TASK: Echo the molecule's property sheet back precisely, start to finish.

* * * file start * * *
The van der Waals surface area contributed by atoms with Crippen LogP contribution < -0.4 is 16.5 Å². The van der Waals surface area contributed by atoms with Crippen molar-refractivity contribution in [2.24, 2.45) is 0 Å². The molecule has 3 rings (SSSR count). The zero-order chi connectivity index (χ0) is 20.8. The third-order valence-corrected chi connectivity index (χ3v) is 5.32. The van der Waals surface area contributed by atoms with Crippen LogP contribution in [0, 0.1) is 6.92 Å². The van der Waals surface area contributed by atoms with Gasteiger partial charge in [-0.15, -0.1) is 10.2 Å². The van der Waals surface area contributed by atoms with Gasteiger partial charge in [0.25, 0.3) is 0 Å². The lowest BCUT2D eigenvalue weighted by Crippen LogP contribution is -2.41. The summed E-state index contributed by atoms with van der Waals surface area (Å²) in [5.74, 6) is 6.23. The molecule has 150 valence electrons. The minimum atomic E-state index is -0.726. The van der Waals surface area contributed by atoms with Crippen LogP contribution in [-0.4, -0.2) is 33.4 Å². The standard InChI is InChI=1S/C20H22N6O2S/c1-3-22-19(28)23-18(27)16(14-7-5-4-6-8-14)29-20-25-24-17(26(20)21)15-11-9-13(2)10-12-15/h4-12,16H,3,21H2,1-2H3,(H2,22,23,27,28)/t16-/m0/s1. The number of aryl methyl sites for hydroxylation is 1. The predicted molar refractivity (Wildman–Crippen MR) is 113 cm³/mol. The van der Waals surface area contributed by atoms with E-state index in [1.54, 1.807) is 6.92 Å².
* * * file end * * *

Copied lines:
The van der Waals surface area contributed by atoms with Crippen LogP contribution < -0.4 is 16.5 Å². The van der Waals surface area contributed by atoms with Crippen molar-refractivity contribution in [2.24, 2.45) is 0 Å². The molecule has 3 rings (SSSR count). The zero-order chi connectivity index (χ0) is 20.8. The third-order valence-corrected chi connectivity index (χ3v) is 5.32. The van der Waals surface area contributed by atoms with Crippen LogP contribution in [0, 0.1) is 6.92 Å². The van der Waals surface area contributed by atoms with Gasteiger partial charge in [-0.15, -0.1) is 10.2 Å². The van der Waals surface area contributed by atoms with Gasteiger partial charge in [0.25, 0.3) is 0 Å². The lowest BCUT2D eigenvalue weighted by Crippen LogP contribution is -2.41. The summed E-state index contributed by atoms with van der Waals surface area (Å²) in [5.74, 6) is 6.23. The molecule has 150 valence electrons. The minimum atomic E-state index is -0.726. The van der Waals surface area contributed by atoms with Crippen LogP contribution in [-0.4, -0.2) is 33.4 Å². The standard InChI is InChI=1S/C20H22N6O2S/c1-3-22-19(28)23-18(27)16(14-7-5-4-6-8-14)29-20-25-24-17(26(20)21)15-11-9-13(2)10-12-15/h4-12,16H,3,21H2,1-2H3,(H2,22,23,27,28)/t16-/m0/s1. The number of aryl methyl sites for hydroxylation is 1. The predicted molar refractivity (Wildman–Crippen MR) is 113 cm³/mol. The van der Waals surface area contributed by atoms with E-state index in [1.54, 1.807) is 6.92 Å².